Flight Attendant’s Perspective on the Medical Professional’s Presence During In-Flight Cardiopulmonary Resuscitation
About 95% of the two billion airlines passengers suffered from health issues (1). Furthermore, a call center in North Carolina noted that there were 16 in-flight emergency cases for every 1 million airlines passengers (2). Cardiac arrest is one of these cases, which is a cause for mortality for about 1000 people during the flights (3). Cardiopulmonary resuscitation (CPR) can be demonstrated by the medical professionals or trained people such as flight attendants. Commercial flights usually do not have official medical staffs on board. Hence, whenever there are in-flight medical emergency cases, flight attendants should be trained to manage such cases. Flight attendants themselves are laymen who are trained to do basic medical emergency interventions, that is, even if they intervene in such cases, they cannot take an appropriate decision as the medical professionals.
During in-flight cardiac arrest, the flight attendants are mainly responsible to immediately contact the ground staff and voluntary medical professionals on board; besides, they also have a right to perform CPR (4). Certain airlines such as Air Canada and Scandinavian Airlines have policies related to medical supervision. They apply emergency telemedicine that involves emergency specialists as the commander (5). Furthermore, the specialists will assign some instructions for the flight attendants who manage the in-flight medical emergencies (5). In contrast, in Indonesia, in case of any in-flight medical emergency, the flight attendants would announce on call asking for the presence of any medical professionals on board; however, no official medical professionals are recruited on board by the airlines for any medical casualties or emergency.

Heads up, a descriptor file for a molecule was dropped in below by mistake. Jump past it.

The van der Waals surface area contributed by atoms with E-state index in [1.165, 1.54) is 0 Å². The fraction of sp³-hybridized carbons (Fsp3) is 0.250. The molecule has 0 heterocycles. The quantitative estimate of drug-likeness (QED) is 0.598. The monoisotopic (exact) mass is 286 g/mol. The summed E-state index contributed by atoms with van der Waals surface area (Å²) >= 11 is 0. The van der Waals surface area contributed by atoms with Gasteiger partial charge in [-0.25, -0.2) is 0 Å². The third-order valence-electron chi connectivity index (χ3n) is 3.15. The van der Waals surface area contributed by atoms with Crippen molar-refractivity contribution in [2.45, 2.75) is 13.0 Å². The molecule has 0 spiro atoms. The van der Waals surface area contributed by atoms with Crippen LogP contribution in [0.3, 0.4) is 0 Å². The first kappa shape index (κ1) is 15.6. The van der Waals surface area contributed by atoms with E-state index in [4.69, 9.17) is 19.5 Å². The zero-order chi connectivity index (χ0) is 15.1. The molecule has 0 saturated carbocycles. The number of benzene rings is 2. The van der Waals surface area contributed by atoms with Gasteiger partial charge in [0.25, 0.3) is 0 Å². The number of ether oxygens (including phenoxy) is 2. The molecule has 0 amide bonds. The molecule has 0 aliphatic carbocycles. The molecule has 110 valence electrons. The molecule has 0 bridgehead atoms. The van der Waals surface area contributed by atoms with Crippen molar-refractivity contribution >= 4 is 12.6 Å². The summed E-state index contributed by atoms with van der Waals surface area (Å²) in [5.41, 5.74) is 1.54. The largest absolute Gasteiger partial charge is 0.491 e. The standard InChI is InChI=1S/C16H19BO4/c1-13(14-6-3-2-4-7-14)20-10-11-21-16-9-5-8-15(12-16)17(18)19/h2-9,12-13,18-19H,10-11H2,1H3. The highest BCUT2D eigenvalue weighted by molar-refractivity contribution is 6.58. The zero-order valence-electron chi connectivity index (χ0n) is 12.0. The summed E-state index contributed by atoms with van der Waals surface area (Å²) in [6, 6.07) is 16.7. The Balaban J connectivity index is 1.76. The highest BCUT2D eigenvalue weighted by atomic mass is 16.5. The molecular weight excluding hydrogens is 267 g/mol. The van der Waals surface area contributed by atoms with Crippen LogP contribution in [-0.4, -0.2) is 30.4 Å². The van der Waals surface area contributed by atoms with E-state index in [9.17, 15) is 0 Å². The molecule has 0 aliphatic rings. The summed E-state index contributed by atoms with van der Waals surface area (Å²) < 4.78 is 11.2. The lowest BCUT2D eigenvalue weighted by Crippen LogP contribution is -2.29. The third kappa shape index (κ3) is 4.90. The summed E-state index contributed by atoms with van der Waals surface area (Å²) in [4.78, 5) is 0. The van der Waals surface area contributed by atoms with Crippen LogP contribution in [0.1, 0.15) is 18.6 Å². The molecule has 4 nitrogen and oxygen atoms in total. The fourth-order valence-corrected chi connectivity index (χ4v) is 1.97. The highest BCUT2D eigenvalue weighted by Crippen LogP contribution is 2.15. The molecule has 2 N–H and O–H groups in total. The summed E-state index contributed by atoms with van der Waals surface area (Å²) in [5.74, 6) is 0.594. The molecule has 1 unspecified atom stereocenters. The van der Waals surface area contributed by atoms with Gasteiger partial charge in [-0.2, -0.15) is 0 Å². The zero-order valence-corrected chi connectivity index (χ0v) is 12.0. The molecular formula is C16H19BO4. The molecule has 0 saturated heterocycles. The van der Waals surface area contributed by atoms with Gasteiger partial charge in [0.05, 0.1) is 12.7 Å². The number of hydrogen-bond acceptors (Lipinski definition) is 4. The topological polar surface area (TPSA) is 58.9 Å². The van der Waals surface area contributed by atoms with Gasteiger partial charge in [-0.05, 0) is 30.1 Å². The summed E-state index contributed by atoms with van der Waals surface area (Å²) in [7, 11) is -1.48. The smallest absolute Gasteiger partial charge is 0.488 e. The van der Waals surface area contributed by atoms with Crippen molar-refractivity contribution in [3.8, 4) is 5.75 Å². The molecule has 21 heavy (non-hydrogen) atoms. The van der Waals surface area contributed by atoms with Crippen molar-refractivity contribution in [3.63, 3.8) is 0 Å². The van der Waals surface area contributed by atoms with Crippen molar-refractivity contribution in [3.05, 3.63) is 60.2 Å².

Attendant expressed that the rescuer had many senses while helping people with in-flight medical emergency like shocked while looking at the victim. Contrary, the rescuer also determined to take her responsibility as a cabin crew by helping the victim. Furthermore, she had to manage her dilemma before doing that.
The flight attendant has already expressed her suggestion on having in-flight medical professionals so that she can focus on her responsibility as a cabin crew. NBAA (2016) declares that commercial airlines are suggested to make policies that involve medical professionals in managing in-flight medical emergency (6). These will make flight attendants feel comfortable in serving the passengers. Consequently, the flight attendant needs medical companionship while performing CPR on board. Hence, in-flight medical emergency management, which is part of prehospital management, can be guaranteed
2. Peterson D, Martin-Gill C, Guyette F, Tobias A, McCarthy C, Harrington S, et al. Outcomes of medical emergencies on commercial airline flights. N Engl J Med. 2013;368(22):2075-83.
3. Charles R. Cardiac arrest in the skies. Singapore Med J. 2011;52(8):582-5.
4. Smith L. An otolaryngologist's experience with in-flight commercial airline medical emergencies: three case reports and literature review. Am J Otolaryngol. 2008;29(5):346-51.
5. Lateef F, Tay C, Nimbkar N. Is there a doctor on-board?: medical liability during in-flight emergencies. Hong Kong J Emerg Med. 2003;10:191-6.
6. NBAA. Medical emergencies: Managing in-flight medical events 2016.